NTG eyes were selected by the following criteria: 1) eyes of patients with unilateral NTG; 2) in case of bilateral NTG, the eye with higher resolution OCT image; and 3) in case of similar resolutions of the OCT images in patients with bilateral NTG, the right eye was selected to minimize selection bias.

Age-matched patients with BRVO were enrolled from the Retinal Clinic at Ulsan University Hospital, South Korea. The presence of BRVO was determined based on ophthalmoscopic slit-lamp fundus examinations, color fundus photography and OCT tomography [14]. BRVO was identified when a localized area of the retina exhibited scattered superficial and deep retinal hemorrhage, venous dilation, intraretinal microvascular abnormalities, and occluded and sheathed retinal venules. Additional inclusion criteria were as follows: intraocular pressure < 21 mmHg; minimum 6-month follow-up for stabilizing the retinal nerve fiber layer thickness [15]; and no laser therapy during the follow-up period, in order to exclude the effects of this therapy on the retinal nerve fiber layer and peripapillary vessels.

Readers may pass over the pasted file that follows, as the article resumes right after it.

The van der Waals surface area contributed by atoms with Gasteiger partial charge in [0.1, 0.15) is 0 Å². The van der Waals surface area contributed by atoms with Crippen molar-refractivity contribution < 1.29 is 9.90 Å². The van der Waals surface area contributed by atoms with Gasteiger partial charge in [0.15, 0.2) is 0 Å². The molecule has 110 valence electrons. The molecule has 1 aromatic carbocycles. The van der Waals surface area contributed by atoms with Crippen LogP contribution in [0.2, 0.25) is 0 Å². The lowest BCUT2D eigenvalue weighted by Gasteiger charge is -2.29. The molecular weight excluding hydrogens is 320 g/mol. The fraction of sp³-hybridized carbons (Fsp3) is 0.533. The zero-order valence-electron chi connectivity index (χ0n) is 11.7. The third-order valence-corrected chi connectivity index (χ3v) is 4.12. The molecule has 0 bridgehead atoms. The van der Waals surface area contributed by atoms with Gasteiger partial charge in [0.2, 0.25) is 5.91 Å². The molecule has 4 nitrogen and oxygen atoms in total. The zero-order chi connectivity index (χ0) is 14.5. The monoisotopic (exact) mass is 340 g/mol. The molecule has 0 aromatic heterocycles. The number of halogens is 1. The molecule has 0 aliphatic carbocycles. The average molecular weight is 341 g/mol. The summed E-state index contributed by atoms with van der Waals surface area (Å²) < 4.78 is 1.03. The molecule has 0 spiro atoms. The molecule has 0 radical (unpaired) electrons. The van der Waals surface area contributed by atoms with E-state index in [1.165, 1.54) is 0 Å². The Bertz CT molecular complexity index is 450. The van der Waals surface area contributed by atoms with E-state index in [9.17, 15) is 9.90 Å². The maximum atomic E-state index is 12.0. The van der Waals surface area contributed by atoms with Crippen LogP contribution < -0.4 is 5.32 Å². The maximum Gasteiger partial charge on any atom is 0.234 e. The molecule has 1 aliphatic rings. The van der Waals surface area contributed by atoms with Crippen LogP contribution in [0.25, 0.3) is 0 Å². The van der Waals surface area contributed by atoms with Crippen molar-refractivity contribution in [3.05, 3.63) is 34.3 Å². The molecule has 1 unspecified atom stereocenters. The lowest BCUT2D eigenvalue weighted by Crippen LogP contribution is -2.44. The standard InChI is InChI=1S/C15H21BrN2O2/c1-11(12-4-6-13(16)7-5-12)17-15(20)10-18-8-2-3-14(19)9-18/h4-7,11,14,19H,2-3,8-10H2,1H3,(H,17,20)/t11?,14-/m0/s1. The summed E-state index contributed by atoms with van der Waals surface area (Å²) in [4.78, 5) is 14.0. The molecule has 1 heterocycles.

The exclusion criteria were as follows: primary open-angle glaucoma diagnosed before or during the follow-up period; best-corrected visual acuity < 0.1 on a decimal scale or > 1.0 on the logarithm of the minimum angle of resolution scale; presence of uveitis or other retinal diseases; laser therapy or intraocular surgeries, such as cataract surgery or vitrectomy, during the follow-up period; myopia of ≥ −6 D; and a history of cerebrovascular disease, ocular trauma, or any other condition that could affect the retinal nerve fiber layer and LC.

SS-OCT imaging of the optic nerve head